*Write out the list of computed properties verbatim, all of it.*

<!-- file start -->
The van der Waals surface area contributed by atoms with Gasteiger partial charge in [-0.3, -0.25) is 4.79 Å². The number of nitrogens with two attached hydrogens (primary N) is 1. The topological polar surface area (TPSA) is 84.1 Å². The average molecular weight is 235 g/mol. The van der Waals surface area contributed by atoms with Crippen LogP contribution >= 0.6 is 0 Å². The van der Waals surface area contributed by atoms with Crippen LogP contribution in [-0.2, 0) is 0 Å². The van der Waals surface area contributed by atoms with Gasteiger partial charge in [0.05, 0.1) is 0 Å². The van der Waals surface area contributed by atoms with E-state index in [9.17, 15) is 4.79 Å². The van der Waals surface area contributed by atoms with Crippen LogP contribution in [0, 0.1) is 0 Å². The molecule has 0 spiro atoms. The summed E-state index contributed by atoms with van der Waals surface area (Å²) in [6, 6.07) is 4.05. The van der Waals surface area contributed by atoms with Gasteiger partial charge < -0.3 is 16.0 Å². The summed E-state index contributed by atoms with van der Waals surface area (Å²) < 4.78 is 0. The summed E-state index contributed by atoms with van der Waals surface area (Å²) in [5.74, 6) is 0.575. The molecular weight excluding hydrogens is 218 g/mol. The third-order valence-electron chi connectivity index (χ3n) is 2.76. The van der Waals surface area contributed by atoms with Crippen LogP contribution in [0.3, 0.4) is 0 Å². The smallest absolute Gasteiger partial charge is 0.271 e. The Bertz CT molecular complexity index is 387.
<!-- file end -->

The van der Waals surface area contributed by atoms with Gasteiger partial charge in [-0.3, -0.25) is 4.79 Å². The number of nitrogens with two attached hydrogens (primary N) is 1. The topological polar surface area (TPSA) is 84.1 Å². The average molecular weight is 235 g/mol. The van der Waals surface area contributed by atoms with Crippen LogP contribution >= 0.6 is 0 Å². The van der Waals surface area contributed by atoms with Crippen LogP contribution in [-0.2, 0) is 0 Å². The van der Waals surface area contributed by atoms with Gasteiger partial charge in [0.05, 0.1) is 0 Å². The van der Waals surface area contributed by atoms with E-state index in [9.17, 15) is 4.79 Å². The van der Waals surface area contributed by atoms with Crippen LogP contribution in [0, 0.1) is 0 Å². The molecule has 0 spiro atoms. The summed E-state index contributed by atoms with van der Waals surface area (Å²) in [6, 6.07) is 4.05. The van der Waals surface area contributed by atoms with Gasteiger partial charge < -0.3 is 16.0 Å². The summed E-state index contributed by atoms with van der Waals surface area (Å²) < 4.78 is 0. The summed E-state index contributed by atoms with van der Waals surface area (Å²) in [5.74, 6) is 0.575. The molecular weight excluding hydrogens is 218 g/mol. The third-order valence-electron chi connectivity index (χ3n) is 2.76. The van der Waals surface area contributed by atoms with Crippen LogP contribution in [0.3, 0.4) is 0 Å². The smallest absolute Gasteiger partial charge is 0.271 e. The Bertz CT molecular complexity index is 387.